The companies will have 18 months to buy the stake, Elias Masilela, the Public Investment Corp.’s chief executive officer, said in an interview in Johannesburg today. The PIC, which manages 1 trillion rand in government-employee pensions, reached an agreement with Holcim over the past weekend to reorganize Afrisam’s debt to avoid the cement maker defaulting on 1.03 billion euros ($1.3 billion) of bonds due next month.
“This development allows Afrisam to focus on its operational fundamentals as well as grow the business, and most importantly, allows for the protection of the value of the Government Employee Pension Fund’s investments,” Masilela said. The reorganization of Afrisam’s debt will cut its liabilities by more than 15 billion rand to 6.5 billion rand.
Holcim, the world’s second-largest cement producer, helped create Afrisam in 2006, selling its South African business to Bunker Hills and other investors for 23 billion rand, funded with debt. Holcim retained 15 percent of Afrisam, Bunker Hills owned 37 percent and management 13 percent.
‘Save the Company’
The PIC and most holders of Afrisam agreed in December to reorganize the company’s debt to save it from failure amid a slump in cement sales. The PIC, based in Pretoria, now owns 99 percent of Afrisam after converting debt into equity and pledges it provided as security when the deal was completed, in addition to a 20 percent stake it bought at the time.
The current stake will drop to 57 percent once Afrisam’s debt has been restructured, Masilela said. Former MTN Group Ltd. (MTN) Chief Executive Officer Phuthuma Nhleko’sPembani Group (Pty) Ltd. will own about 38 percent.
“It became very clear that the only way to save the company was to take the steps we have taken,” said Masilela.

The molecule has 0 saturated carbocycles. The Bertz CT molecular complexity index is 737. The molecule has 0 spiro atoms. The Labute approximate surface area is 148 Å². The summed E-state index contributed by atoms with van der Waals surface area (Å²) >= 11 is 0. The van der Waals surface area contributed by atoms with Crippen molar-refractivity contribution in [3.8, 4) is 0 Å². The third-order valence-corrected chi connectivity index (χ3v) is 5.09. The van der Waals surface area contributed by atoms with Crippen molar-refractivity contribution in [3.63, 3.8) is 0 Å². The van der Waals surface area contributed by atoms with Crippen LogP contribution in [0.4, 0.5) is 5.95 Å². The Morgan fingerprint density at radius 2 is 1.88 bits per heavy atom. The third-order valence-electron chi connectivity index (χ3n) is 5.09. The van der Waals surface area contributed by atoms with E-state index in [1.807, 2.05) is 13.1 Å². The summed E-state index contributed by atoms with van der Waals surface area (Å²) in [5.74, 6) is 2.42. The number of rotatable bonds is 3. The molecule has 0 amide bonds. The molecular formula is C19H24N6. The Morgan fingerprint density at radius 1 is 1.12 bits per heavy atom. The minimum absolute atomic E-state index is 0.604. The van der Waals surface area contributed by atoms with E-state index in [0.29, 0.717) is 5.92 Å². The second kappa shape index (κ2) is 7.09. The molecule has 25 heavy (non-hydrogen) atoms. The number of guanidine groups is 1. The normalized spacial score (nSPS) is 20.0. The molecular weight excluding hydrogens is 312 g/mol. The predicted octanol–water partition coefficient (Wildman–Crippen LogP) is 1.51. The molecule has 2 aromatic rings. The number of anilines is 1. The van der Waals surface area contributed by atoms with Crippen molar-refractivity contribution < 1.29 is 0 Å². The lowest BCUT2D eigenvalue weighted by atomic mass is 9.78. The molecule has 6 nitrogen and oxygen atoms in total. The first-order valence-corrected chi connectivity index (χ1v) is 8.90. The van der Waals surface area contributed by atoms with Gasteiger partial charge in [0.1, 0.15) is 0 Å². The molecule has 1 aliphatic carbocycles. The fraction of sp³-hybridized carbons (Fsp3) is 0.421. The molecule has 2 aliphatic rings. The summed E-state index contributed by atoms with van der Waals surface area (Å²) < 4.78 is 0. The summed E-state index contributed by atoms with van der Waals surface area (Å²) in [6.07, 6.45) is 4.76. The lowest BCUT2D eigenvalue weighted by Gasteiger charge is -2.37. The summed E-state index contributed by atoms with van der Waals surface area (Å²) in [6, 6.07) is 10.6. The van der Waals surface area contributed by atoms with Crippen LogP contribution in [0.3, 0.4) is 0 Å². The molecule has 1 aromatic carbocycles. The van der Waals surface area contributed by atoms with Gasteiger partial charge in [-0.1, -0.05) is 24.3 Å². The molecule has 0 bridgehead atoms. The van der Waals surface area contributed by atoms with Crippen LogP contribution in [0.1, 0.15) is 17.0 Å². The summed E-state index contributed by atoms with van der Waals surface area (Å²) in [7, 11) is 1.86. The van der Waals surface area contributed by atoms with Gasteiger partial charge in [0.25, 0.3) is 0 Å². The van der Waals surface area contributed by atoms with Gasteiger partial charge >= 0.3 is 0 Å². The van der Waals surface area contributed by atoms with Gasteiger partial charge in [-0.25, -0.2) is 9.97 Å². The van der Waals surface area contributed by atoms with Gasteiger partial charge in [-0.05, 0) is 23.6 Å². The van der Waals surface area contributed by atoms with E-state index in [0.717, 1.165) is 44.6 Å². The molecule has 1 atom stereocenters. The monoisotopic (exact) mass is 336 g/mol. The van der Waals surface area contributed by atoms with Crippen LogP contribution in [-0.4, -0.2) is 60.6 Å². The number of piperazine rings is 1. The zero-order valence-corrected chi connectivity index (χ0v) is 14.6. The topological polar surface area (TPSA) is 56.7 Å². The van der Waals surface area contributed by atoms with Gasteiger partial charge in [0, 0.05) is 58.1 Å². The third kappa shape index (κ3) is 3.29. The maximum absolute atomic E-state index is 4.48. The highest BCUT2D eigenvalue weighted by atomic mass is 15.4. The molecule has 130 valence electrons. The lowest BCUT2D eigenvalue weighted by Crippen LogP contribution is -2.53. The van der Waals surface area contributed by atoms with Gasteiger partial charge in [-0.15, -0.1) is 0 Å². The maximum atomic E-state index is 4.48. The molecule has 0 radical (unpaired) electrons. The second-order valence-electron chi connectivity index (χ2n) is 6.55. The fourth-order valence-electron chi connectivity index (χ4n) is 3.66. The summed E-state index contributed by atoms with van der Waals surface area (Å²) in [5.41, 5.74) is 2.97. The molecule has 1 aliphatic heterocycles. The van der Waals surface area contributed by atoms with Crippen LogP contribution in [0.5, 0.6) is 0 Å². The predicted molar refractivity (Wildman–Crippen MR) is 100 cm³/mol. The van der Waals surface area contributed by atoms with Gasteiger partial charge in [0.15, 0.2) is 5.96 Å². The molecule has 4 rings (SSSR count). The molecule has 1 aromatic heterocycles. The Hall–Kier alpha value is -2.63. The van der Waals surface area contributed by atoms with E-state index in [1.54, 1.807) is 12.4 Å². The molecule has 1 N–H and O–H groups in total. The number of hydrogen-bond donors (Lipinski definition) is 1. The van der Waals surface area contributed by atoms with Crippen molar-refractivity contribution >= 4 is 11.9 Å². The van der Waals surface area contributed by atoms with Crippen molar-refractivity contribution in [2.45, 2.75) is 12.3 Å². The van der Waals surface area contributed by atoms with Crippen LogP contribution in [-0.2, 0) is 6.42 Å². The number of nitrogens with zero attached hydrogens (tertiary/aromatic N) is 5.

Holcim, based in Jona, Switzerland, yesterday said it is writing down 415 million francs ($439 million) of debt and accrued interest owed to it by Afrisam. It will retain a 2 percent stake once the debt reorganization is completed.
The PIC and other shareholders agreed to provide an additional 3.3 billion rand to help pay off Afrisam’s foreign debt due on Feb. 4, Masilela said in an interview. Of the 6.5 billion rand in total outstanding debt, the PIC and other local investors will hold 5 billion rand at an interest rate of 11 percent a year while the PIC will own the remaining 1.5 billion rand, which will charge 15 percent interest, he said.
The PIC will reduce its holding in Afrisam to 51 percent and Pembani’s interest will decline to 30 percent should Holcim and Bunker Hills buy the extra 14 percent stake, Masilela said. “We have yet to get an indication as to when they’d like to exercise the option,” he said.
The state-owned money manager, the largest in Africa, wants to reduce its Afrisam holding to below a controlling level once it has made an adequate return on its investment, Masilela said. “It is anomalous that we own this much in a single company,” he said. The PIC also owns about 14 percent of Pretoria Portland Cement Co. (PPC), South Africa’s largest cement maker, on behalf of the Government Employee Pension Fund.
The reorganization of the debt will allow Afrisam’s Tanga Cement Co. unit in Tanzania to add a second kiln line and for Afrisam to explore expansion opportunities in other African markets, said Afrisam Chief Executive Officer Stephan Olivier.
The company is going ahead with an environmental impact study to build a plant in South Africa’s coastal town of Saldanha Bay, he said.
To contact the reporter on this story: Sikonathi Mantshantsha in Johannesburg at email@example.com